As Patrick O’Malley, founder of the International Barista and Coffee Academy, observed through travels to Latin America, “You now find more and more high-end specialty coffee shops in countries like Honduras, Colombia, Brazil, and Mexico.”

Fabrizio Sención, owner of Mexico’s PalReal coffee shop, explains that to meet increasing domestic demand, roasters are purchasing more locally-grown specialty coffees rather than strictly exporting them. The specialty coffee cultures originating in producing countries continue to develop.


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The specialty coffee industry is often defined by countries like Norway, Japan, Australia, and New Zealand. However, with rising global popularity, definitions evolve across cultures.

For example, many North American and Asian consumers prefer medium or darker roasts, seeking a more “traditional strong coffee taste,” as Joanne notes. As a major importer, Japan tends to roast slightly darker and favors filter coffee in kissaten shops over espresso. In the US, specialty coffee drinkers still often add milk and sweeteners, says Patrick.

So while specialty coffee branding appears similar worldwide, local preferences still influence consumer behavior.

At the same time, Specialty Coffee Association standards shape definitions, like recently updated cupping procedures for assessing green coffee quality more objectively. As Joanne explains, “Objective scoring communicates quality to producers, roasters, and consumers.”

However, applying global standards across varying specialty coffee cultures can be difficult. The SCA Coffee Taster’s Flavor Wheel has faced criticism for its Western focus. As a result, local professionals in Taiwan and Indonesia have developed their own flavor wheels.

In summary, while the specialty industry has global standards, local perspectives continue to inform evolving definitions and practices worldwide. A balance of consistent protocols and cultural flexibility is needed.


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While objective definitions remain important, traders and roasters weigh many additional factors when purchasing specialty coffee, according to Joanne.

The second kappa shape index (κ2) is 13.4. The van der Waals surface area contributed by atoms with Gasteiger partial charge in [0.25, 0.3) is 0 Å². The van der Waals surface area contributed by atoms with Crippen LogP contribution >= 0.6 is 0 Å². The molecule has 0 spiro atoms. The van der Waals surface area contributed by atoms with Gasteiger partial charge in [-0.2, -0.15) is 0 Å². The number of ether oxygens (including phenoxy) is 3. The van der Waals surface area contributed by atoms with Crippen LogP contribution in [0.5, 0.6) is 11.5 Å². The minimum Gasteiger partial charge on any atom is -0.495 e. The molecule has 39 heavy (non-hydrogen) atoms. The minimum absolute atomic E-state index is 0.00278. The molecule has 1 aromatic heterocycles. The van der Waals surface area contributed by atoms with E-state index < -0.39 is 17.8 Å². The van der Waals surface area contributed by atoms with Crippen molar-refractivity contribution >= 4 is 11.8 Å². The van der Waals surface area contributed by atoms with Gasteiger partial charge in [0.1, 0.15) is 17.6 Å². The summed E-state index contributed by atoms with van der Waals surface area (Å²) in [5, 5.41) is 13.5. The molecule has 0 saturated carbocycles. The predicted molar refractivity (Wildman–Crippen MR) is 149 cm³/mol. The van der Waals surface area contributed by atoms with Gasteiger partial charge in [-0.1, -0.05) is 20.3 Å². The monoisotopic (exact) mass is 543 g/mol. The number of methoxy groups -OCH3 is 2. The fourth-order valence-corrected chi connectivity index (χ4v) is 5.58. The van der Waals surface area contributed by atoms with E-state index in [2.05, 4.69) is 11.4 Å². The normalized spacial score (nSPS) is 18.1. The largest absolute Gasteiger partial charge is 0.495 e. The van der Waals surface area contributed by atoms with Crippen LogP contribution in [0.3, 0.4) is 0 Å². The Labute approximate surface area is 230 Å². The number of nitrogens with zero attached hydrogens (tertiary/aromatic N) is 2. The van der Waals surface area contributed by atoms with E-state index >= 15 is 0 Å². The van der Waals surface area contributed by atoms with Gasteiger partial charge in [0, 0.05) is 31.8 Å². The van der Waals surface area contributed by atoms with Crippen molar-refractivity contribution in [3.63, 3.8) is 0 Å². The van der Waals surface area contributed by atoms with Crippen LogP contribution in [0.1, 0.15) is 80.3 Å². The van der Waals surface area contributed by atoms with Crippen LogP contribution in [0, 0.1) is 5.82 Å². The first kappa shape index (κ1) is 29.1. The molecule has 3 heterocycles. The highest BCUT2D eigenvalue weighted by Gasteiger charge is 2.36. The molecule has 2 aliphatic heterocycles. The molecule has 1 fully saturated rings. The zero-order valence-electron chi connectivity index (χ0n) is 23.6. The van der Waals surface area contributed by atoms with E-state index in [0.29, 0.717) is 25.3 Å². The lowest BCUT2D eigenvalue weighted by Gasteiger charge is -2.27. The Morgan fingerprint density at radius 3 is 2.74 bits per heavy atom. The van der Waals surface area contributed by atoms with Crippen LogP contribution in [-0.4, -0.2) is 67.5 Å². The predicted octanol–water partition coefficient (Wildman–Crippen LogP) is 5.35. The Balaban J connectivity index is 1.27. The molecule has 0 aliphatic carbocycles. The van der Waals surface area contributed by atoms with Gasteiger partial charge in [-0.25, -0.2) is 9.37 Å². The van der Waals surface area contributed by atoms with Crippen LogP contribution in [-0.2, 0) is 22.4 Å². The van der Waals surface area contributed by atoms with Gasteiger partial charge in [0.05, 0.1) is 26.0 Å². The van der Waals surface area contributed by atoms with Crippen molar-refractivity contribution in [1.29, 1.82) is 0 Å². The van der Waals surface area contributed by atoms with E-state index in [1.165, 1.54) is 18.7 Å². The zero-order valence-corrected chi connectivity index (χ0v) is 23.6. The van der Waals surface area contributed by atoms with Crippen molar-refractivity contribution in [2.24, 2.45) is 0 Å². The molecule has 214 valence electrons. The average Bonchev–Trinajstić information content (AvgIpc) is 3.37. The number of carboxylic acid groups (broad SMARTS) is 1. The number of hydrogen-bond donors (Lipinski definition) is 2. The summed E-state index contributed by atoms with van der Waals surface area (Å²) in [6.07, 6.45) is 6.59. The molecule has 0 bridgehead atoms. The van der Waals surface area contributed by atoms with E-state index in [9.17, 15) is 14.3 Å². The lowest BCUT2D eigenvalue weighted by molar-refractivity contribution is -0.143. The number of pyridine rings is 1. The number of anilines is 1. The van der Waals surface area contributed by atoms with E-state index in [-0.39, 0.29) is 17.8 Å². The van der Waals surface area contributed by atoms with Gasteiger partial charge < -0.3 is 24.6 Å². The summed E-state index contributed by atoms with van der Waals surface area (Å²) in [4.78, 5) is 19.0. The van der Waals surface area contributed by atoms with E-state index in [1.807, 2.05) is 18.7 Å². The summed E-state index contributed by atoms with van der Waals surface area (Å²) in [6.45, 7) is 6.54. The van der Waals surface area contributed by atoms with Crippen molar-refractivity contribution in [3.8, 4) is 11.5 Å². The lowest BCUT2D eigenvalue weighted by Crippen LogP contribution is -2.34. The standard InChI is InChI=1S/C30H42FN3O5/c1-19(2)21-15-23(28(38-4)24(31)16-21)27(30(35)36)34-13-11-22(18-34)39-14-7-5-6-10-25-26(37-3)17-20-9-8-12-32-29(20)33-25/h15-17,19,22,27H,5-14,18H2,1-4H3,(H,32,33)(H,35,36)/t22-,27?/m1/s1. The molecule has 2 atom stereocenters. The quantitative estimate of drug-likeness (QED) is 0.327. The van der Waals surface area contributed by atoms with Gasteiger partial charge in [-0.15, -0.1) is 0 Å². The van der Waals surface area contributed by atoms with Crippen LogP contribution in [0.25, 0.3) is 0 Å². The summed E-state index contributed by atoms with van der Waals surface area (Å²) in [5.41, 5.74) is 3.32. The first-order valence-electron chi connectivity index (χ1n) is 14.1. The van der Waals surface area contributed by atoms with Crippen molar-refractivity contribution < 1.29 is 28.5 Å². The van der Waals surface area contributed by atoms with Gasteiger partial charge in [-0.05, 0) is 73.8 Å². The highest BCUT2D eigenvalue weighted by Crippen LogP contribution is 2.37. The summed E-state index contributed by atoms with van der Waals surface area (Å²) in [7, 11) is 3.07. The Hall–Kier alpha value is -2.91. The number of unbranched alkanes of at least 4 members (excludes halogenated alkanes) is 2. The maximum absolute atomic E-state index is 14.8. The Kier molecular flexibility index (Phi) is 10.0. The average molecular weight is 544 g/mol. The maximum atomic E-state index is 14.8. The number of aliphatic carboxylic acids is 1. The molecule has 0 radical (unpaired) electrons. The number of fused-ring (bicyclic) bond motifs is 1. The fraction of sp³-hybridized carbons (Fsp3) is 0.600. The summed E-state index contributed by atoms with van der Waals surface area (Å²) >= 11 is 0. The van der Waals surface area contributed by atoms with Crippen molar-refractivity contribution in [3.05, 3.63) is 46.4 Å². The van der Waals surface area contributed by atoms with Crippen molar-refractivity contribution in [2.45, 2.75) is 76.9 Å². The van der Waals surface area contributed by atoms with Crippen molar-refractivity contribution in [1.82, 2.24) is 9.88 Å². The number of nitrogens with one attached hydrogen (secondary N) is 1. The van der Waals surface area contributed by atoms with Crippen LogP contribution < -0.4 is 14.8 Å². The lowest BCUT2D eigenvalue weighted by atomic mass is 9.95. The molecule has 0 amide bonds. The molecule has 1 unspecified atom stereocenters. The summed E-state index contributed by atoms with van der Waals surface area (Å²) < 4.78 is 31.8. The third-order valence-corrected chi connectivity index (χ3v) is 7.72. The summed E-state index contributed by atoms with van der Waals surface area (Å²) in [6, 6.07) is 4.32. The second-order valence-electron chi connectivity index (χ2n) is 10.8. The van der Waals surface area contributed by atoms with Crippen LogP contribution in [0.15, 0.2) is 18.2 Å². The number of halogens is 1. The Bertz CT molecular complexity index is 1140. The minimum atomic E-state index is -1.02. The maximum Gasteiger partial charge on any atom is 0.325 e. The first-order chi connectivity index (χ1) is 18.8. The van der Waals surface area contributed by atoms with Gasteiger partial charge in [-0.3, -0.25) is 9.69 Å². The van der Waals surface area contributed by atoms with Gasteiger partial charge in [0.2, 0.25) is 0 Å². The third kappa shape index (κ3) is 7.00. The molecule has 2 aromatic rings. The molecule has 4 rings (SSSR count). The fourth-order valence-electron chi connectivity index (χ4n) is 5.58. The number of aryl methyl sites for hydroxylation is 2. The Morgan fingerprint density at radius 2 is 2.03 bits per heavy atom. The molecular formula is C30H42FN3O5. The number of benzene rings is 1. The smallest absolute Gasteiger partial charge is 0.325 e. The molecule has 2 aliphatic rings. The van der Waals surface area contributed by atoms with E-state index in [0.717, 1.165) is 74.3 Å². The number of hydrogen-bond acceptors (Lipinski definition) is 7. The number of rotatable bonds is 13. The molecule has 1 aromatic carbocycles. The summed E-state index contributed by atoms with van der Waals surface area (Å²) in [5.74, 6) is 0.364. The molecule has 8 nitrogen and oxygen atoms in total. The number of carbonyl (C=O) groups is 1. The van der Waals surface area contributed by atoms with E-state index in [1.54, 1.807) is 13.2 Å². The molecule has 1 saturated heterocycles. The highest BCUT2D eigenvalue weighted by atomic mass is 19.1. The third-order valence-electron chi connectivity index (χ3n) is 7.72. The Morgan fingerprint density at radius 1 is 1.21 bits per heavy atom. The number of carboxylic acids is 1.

“It’s about the existing relationship with the producer, interesting coffees, and partnerships that provide mutual value,” she explains.

Specialty coffee around the world

Patrick points out some quantifiable specialty coffee characteristics don’t benefit producing countries as much.

“The term ‘specialty’ can be skewed in many ways,” he says. “It’s difficult to find greens with zero defects per SCA standards. And there are no concrete SCA guidelines for roasting or brewing.”

Cultural preferences for different roast profiles also affect personal definitions. “If you roast coffee darker, is it still specialty? I’d argue not,” Patrick says, since darker roasts may not highlight a coffee’s inherent qualities.

In summary, while objective standards are important, the specialty coffee industry considers qualitative factors and local perspectives when buying, roasting, and defining specialty coffee. Global collaboration and cultural flexibility help ensure sustainable, ethical, and mutually beneficial specialty coffee practices.

New ways to define specialty coffee

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Balancing objective and subjective standards presents opportunities to redefine specialty coffee inclusively.

Patrick proposes a Michelin star guide system to consistently designate specialty coffee businesses and ensure supply chain quality. However, this could further specialty coffee’s exclusivity and alienate some consumers.

As Joanne cautions, “We must leave room for varied market preferences and palates to also define specialty coffee meaningfully.”

While industry-wide quantifiable, verifiable standards are vital for specialty coffee roast and expectations, rising global popularity necessitates flexible definitions. Standards are shifting as specialty coffee spreads worldwide. Embracing diverse subjective perspectives on specialty coffee’s meaning allows for an evolving, inclusive understanding.

Ultimately, consistent standards and local contexts can coexist through compromise. Diverse subjective viewpoints are integral to specialty coffee’s identity and culture worldwide. A balanced approach enables specialty coffee to keep growing while retaining its core values.